He might be 96 but Cecil “Boz” Parsons still enjoys flying.
Born in Colac (Victoria), Boz joined the Air Force in August 1940 and up until very recently was still flying solo (he now needs to have his son in his aircraft when he goes up).
Training on Tiger Moths in Narromine before travelling to Canada where he flew Ansons in the middle of winter, 1941, Boz then found himself in England after the last heavy bombing raid on London.
From Canada, he arrived in England just after the last heavy bombing raid on London.
“I never saw a bomb dropped on London and yet they’d been plastered for the whole of winter”.
Boz was then sent up to Scotland to train on heavy bombers like Whitleys and posted to the Whitleys Squadron in Yorkshire where he did most of his tours on operations over Europe.
“I was fortunate I didn’t do a complete tour. I only did 25 trips because the aircraft was taken off bombing because it was a bit slow and they’d been replaced by four engine aircraft and I then went on instructing on Whitleys and training crews from Bomber Command until 1943.”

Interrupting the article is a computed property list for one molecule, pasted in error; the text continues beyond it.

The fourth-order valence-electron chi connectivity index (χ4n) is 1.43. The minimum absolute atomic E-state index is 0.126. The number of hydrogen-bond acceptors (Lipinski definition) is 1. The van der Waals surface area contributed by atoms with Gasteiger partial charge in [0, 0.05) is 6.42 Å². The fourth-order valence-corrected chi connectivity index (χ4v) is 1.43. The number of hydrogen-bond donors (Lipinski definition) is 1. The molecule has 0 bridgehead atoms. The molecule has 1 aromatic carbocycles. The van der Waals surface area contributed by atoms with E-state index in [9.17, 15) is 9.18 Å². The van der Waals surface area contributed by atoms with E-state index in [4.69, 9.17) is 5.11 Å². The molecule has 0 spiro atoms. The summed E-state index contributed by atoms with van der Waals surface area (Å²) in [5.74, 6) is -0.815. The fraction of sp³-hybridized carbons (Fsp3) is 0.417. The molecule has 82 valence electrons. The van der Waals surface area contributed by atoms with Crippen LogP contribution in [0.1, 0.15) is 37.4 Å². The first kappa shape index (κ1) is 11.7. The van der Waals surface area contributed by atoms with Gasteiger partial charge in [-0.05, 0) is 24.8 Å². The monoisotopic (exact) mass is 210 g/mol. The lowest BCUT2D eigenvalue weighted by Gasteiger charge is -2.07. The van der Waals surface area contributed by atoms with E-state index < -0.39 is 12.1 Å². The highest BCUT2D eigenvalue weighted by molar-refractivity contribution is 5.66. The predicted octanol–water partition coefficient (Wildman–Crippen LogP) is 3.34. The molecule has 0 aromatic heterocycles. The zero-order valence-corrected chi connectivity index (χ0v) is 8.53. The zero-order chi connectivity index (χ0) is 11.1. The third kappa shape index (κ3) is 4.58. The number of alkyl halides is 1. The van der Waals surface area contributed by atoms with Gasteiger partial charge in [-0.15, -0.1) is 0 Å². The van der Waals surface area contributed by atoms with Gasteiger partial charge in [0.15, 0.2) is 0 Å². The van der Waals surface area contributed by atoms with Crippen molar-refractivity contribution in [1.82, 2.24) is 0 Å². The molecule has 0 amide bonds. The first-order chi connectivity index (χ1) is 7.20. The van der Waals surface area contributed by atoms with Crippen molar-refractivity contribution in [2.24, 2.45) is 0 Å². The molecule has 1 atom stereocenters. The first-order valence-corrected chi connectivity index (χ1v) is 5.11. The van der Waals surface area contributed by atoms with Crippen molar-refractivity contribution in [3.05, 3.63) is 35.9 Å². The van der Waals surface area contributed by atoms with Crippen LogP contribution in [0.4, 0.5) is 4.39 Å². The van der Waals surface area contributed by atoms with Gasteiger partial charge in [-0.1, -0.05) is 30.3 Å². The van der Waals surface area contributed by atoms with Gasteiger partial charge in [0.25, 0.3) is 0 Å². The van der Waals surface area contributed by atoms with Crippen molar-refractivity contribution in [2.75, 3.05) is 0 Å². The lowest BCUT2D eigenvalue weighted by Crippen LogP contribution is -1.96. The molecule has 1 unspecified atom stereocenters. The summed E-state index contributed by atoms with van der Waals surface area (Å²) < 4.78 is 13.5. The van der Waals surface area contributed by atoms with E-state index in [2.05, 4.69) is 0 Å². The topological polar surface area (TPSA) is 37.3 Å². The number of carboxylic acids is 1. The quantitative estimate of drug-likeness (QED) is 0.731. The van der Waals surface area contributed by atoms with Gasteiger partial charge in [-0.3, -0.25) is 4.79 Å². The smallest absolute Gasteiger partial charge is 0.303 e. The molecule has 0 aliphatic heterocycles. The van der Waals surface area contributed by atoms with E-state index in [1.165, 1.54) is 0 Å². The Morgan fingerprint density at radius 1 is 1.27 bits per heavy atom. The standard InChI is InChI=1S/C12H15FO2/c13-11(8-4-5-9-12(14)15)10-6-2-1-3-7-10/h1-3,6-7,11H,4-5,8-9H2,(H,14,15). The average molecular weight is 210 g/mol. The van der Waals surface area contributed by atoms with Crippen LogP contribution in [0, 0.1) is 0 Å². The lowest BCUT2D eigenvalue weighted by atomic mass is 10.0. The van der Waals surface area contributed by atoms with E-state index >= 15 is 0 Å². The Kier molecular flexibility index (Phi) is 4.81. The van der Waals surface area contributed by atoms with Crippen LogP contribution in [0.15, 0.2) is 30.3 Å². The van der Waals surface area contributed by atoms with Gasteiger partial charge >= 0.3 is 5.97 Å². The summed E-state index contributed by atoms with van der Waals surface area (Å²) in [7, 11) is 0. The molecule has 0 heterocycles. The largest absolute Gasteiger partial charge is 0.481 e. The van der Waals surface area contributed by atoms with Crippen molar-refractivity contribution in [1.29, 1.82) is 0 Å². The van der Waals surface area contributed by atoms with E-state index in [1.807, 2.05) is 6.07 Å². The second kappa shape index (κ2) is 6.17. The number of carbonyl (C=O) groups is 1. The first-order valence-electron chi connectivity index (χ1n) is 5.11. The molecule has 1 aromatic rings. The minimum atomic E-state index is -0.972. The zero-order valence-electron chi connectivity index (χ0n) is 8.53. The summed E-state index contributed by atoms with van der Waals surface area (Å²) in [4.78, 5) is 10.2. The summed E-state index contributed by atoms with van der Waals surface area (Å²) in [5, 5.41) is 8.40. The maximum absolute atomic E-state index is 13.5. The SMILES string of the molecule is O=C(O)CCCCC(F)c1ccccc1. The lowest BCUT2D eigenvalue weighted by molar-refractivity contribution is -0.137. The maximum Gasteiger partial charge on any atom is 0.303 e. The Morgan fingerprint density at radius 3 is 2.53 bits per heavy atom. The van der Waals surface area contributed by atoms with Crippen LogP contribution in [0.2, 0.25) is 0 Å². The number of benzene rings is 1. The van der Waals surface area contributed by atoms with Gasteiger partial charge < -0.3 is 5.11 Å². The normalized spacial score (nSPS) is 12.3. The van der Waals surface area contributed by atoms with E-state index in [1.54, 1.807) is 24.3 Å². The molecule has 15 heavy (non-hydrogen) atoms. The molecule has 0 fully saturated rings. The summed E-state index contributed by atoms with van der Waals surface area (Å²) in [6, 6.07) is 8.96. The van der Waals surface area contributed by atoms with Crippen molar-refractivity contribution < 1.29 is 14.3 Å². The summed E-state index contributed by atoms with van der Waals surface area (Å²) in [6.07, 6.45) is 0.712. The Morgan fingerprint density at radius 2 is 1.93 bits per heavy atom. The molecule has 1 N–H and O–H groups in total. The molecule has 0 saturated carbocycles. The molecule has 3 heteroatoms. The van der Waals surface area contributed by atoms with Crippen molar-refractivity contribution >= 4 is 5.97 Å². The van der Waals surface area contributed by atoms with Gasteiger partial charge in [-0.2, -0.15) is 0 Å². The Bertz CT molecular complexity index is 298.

He ended up back in Australia but after ten days leave, was sent up to Port Moresby as a replacement Captain for the first Australian Liberators.
Boz went on tour with the Liberators in the Pacific, firstly flying with the Americans and then with Australia’s first Liberator Squadron, No.24.
Looking back on his WWII service now, Boz admits that it was all a bit surreal.
“You didn’t see death. You saw an aircraft go down but you didn’t know what was happening. So it wasn’t like how they must have felt in the trenches in the First World War where you saw blokes dying, dead beside you so it was an unreal situation”.
In 2012, he travelled to London for the unveiling of the Bomber Command Memorial for the 75th anniversary.
He might have left the Air Force in 1946 but he’s kept on flying and at one stage, was believed to be Australia’s oldest pilot.
You can hear from Boz in his own words in CanvasWings Ep.8 from 2014.